I picked this (e)book for its appealing cover. The book was alright. It was not at all hard to get into, especially for those who enjoy workplace or corporate fiction. The 24 year old female protagonist is sarcastic and edgy. The storyline, although seriously unreal, carried well and was easy to read with a fast moving plot. Horrorstör would make a good airplane book. Check it out from a library near you.

Book Review | Monster’s Chef : a novel by Jervey Tervalon

book cover Monster's chef : a novel / Jervey Tervalon.Mr. Gibson has lost his wife and his NYC restaurant to his cocaine addiction and landed himself in the slammer. Nine months later, in a halfway house, he makes a personal connection that lands him a new gig (on parole) in Southern California as personal chef to Monster, a Michael Jackson-like, eccentric celebrity musician. Gibson signs a non-disclosure agreement and lives in a bungalow on the secured grounds. As Monster and Gibson become more acquainted, and other slightly off-base characters appear, Gibson has to choose who to trust and how to proceed – especially when a dead body turns up outside his bungalow.

I grabbed Monster’s Chef off the new fiction shelves at the library. The jacket description sounded alright, the book wasn’t too thick and I figured I’d quit if it didn’t work out. Tervalon’s writing style here is easy to read, though some characters seem unable to explain themselves. The characters are imaginable, but as other critics have mentioned, fairly flat. The idea of a rich music mogul holed up in a private mansion with a moat on his own mountain was interesting, but the suspense that was promised never really arrived. This book was okay, but when I’d finished it, I questioned whether it had been worth the time. Have a read from a library near you.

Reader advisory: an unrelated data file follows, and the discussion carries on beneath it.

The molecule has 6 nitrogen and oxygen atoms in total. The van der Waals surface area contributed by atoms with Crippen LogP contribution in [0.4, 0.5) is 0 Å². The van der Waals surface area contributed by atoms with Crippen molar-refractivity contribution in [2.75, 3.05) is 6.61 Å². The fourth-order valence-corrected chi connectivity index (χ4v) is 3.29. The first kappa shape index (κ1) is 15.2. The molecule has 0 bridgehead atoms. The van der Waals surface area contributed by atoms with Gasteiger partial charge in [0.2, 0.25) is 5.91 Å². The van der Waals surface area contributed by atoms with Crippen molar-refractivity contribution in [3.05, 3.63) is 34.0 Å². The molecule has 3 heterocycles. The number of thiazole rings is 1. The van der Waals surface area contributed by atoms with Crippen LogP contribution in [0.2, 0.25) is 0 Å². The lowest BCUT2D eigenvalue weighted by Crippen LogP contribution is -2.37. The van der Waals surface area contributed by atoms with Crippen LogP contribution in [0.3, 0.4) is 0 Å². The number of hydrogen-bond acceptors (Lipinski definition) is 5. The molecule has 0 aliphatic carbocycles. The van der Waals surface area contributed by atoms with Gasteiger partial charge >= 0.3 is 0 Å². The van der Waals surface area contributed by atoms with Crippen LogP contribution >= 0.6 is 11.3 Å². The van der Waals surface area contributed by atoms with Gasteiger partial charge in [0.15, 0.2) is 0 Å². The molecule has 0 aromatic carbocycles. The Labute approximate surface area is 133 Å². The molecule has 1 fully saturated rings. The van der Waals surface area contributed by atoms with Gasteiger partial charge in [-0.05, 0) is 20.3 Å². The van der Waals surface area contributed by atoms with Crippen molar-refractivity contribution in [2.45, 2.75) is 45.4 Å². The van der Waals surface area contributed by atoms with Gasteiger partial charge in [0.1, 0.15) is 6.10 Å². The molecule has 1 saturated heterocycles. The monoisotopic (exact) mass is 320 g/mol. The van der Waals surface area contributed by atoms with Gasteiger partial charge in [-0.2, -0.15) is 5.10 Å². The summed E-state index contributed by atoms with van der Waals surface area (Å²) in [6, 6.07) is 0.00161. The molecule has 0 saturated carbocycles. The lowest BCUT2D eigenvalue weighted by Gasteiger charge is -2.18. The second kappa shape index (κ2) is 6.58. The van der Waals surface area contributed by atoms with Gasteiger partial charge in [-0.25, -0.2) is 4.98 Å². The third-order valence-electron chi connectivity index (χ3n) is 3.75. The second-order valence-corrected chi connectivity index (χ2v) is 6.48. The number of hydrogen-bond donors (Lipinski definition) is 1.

Film Review | The Truth about Emanuel by Francesca Gregorini

dvd cover The Truth about Emanuel by Francesca GregoriniFor those who appreciate the artistic, somewhat surreal and slightly disconnected, The Truth about Emanuel is a film about two young women who connect through their losses. Emanuel (Scodelario) is 17. She lives with her father and stepmother, and feels responsible for the death of her mother, who died in delivery. She and her father were very close, but with the stepmother now in the picture their relationship has become a bit strained and she can’t really connect with the stepmother. When single mother Linda (Biel) moves in next store with her small baby a relationship between her and Emanuel takes root. Emanuel helps around the house, but finally makes a discovery while babysitting that changes the dynamic of their relationship.

This film does a good job showing realistic interactions between others and both Emanuel and Linda. Kaya Scodelario’s beauty is captured and matches the quality of her acting. Her disjointed relationships are highlighted and developed sufficiently. Viewers who are looking for a film that is entirely realistic and connected may not be able to appreciate some of the artistic nuances this film presents. For example, some footage takes place underwater, though the characters are still inside the house. The Truth about Emanuel deals with love and loss in a way that may help those on the outside to better understand it and those on the inside to consider it differently. Check out Gregorini’s film from a library near you.